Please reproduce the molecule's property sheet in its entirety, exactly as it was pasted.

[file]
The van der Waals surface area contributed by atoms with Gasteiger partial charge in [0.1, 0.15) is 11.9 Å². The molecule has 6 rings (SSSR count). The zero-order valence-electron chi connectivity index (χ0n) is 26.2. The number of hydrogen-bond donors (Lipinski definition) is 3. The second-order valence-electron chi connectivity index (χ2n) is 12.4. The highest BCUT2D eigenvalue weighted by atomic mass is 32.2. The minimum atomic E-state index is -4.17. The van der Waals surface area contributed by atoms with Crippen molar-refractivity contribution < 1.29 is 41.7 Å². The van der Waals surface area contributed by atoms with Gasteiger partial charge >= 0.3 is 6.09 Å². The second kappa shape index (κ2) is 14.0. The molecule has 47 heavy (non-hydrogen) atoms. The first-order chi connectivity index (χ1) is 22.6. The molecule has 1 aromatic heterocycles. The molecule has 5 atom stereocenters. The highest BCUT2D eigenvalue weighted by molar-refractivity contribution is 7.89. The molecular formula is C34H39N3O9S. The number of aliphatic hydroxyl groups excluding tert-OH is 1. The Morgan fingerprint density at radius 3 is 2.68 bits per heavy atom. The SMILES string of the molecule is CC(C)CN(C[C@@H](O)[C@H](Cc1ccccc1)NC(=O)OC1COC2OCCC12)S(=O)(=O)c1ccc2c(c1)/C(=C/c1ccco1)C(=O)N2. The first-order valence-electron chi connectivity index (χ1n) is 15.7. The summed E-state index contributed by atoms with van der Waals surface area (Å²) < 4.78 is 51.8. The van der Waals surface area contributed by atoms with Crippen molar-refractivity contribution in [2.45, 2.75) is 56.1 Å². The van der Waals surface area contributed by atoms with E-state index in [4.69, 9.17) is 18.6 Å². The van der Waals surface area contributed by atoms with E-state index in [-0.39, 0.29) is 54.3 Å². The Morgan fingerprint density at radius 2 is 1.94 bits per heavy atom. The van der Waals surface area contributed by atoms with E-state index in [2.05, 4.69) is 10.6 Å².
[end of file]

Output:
The van der Waals surface area contributed by atoms with Gasteiger partial charge in [0.1, 0.15) is 11.9 Å². The molecule has 6 rings (SSSR count). The zero-order valence-electron chi connectivity index (χ0n) is 26.2. The number of hydrogen-bond donors (Lipinski definition) is 3. The second-order valence-electron chi connectivity index (χ2n) is 12.4. The highest BCUT2D eigenvalue weighted by atomic mass is 32.2. The minimum atomic E-state index is -4.17. The van der Waals surface area contributed by atoms with Crippen molar-refractivity contribution < 1.29 is 41.7 Å². The van der Waals surface area contributed by atoms with Gasteiger partial charge >= 0.3 is 6.09 Å². The second kappa shape index (κ2) is 14.0. The molecule has 47 heavy (non-hydrogen) atoms. The first-order chi connectivity index (χ1) is 22.6. The molecule has 1 aromatic heterocycles. The molecule has 5 atom stereocenters. The highest BCUT2D eigenvalue weighted by molar-refractivity contribution is 7.89. The molecular formula is C34H39N3O9S. The number of aliphatic hydroxyl groups excluding tert-OH is 1. The Morgan fingerprint density at radius 3 is 2.68 bits per heavy atom. The SMILES string of the molecule is CC(C)CN(C[C@@H](O)[C@H](Cc1ccccc1)NC(=O)OC1COC2OCCC12)S(=O)(=O)c1ccc2c(c1)/C(=C/c1ccco1)C(=O)N2. The first-order valence-electron chi connectivity index (χ1n) is 15.7. The summed E-state index contributed by atoms with van der Waals surface area (Å²) < 4.78 is 51.8. The van der Waals surface area contributed by atoms with Crippen molar-refractivity contribution in [2.45, 2.75) is 56.1 Å². The van der Waals surface area contributed by atoms with E-state index in [4.69, 9.17) is 18.6 Å². The van der Waals surface area contributed by atoms with E-state index in [-0.39, 0.29) is 54.3 Å². The Morgan fingerprint density at radius 2 is 1.94 bits per heavy atom. The van der Waals surface area contributed by atoms with E-state index in [2.05, 4.69) is 10.6 Å².